We publish below a position paper by one of our sympathisers on the No War But The Class War committee meeting in Paris on 2 December. We welcome this contribution and generally support the political content of this text. In our view, it highlights two essential aspects that we would like to emphasise:
– the first, the totally artificial character of the NWBTCW committee, with no relation to the reality of a supposed reaction to the war within the working class: “Unless you consider that the struggles of last year in England, the one which is currently taking place in France, etc. are struggles which are frontally and above all consciously opposed to the war, the formation of such committees does not emanate from a movement of the class.”
– the second, the fact that such an opportunist initiative only accentuates the confusion with regard to leftism and anarchism: “The ex-nihilo creation of heterogeneous structures called afterwards ‘struggle committees’, by calling on all leftists and anarchists of good will, seems to be an unsuitable framework for proletarian politics”.
As the comrade rightly points out, this NWBTCW committee is ultimately nothing less than a “sham based on tacit compromises”.
I am not going to give a point-by-point summary of the meeting here, but I will only focus on what I thought was the most important.
I am not going to get into the controversy about the historical significance of the war in Ukraine, which was supposed to be the first part of the discussion at the meeting, with the ICT on the one hand seeing this war as a step towards the generalisation of global inter-imperialist war and the ICC saying that this is not yet on the agenda and that the conditions have not yet been met.
I will focus on what the NWBTCW is and the politics of creating such a committee in the face of war.
After the outbreak of the war in Ukraine last year, two organisations of the communist left proposed two different initiatives. On the one hand, the ICC, together with the Istituto Onorato Damen and Internationalist Voice, initiated a joint statement by the groups of the communist left, while on the other hand the Internationalist Communist Tendency called for the creation of NWBTCW committees.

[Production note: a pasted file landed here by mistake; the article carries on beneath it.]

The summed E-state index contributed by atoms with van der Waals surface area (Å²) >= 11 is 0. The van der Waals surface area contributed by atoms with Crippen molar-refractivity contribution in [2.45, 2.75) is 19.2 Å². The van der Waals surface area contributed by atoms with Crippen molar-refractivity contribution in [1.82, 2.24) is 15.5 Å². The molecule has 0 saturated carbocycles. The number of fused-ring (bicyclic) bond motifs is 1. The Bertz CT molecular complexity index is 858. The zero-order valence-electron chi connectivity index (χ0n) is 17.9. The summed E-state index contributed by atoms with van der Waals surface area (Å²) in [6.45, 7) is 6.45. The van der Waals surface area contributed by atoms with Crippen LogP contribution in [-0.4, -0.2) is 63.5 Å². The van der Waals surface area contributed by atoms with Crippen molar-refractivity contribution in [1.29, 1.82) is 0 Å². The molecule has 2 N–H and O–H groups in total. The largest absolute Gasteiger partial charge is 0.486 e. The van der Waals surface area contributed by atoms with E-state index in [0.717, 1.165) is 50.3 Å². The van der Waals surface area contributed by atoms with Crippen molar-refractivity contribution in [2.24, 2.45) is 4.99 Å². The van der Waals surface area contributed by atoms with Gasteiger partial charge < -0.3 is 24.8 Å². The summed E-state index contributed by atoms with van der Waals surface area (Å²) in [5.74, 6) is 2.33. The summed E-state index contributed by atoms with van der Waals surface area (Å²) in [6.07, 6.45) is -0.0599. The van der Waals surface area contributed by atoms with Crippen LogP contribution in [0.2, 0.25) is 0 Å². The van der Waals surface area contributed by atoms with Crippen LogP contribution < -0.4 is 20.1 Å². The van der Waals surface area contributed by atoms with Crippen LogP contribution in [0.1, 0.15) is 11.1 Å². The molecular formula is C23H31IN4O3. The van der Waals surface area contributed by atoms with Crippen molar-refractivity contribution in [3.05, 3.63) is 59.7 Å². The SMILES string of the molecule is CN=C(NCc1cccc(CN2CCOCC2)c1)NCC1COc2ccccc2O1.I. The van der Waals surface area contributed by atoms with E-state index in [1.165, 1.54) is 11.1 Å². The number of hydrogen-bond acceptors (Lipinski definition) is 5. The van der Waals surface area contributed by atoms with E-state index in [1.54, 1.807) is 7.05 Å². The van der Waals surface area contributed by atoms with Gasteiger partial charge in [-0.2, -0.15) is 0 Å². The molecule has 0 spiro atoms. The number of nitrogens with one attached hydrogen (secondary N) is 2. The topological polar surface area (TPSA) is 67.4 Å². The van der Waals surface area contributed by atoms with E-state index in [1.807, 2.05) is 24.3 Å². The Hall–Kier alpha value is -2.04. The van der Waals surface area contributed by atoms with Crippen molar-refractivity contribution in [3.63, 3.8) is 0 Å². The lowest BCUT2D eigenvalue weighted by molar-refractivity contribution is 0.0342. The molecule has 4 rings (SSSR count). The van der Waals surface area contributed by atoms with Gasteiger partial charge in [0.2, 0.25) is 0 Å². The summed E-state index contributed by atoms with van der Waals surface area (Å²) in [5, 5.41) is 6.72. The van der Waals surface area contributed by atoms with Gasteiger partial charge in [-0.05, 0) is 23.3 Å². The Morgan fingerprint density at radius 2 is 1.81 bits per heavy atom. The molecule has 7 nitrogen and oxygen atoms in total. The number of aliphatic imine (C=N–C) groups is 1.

I come back to this divergence because it underlies the second part of the discussion that took place at the committee meeting, namely what is this committee, what is its purpose, etc.
The presidium then drew an opposition between an abstract internationalism (that of the ICC) on the one hand, and a concrete initiative on the other.
So the presidium laid claim to being concrete: “you see comrades, the problem with this joint declaration of the groups of the communist left is that it is valid at all times and in all places”. In contrast to this, the NWBTCW struggle committees are initiatives which will allow the minorities who participate in them to adapt, to bend to the different situations, to the different contexts in order to better respond to the current situation.
To deal with this point, we need to see what a struggle committee is: it emanates either from a massive class struggle or from a struggle in one of its parts, bringing together particularly combative elements who feel the need to unite in order to act and reflect and pursue the struggle. Forming first (most often) on the basis of the enterprise or the sector, they can expand as the struggle goes on. The appearance of struggle committees is never to be neglected and corresponds to a step forward in the maturation of class consciousness. Proletarians meeting together can talk about past failures and the reasons for them, and ask themselves the question of how to organise themselves and in what framework. It is therefore essential for organised revolutionaries to support the creation of such committees and to intervene in them.
By its nature, the conditions of its formation, a committee is politically heterogeneous and sensitive to the manoeuvres and sabotage of leftists or trade unionists. The task of the revolutionaries of the communist left is to give the proletarians in these committees the tools to oppose their political enemies, the leftists.
So what about here? Unless you consider this past year’s struggles in England, the current one in France, etc. to be struggles that oppose the war head-on and above all consciously, the formation of such committees does not emanate from a class movement.
Artificial seems to be the right word to describe this type of initiative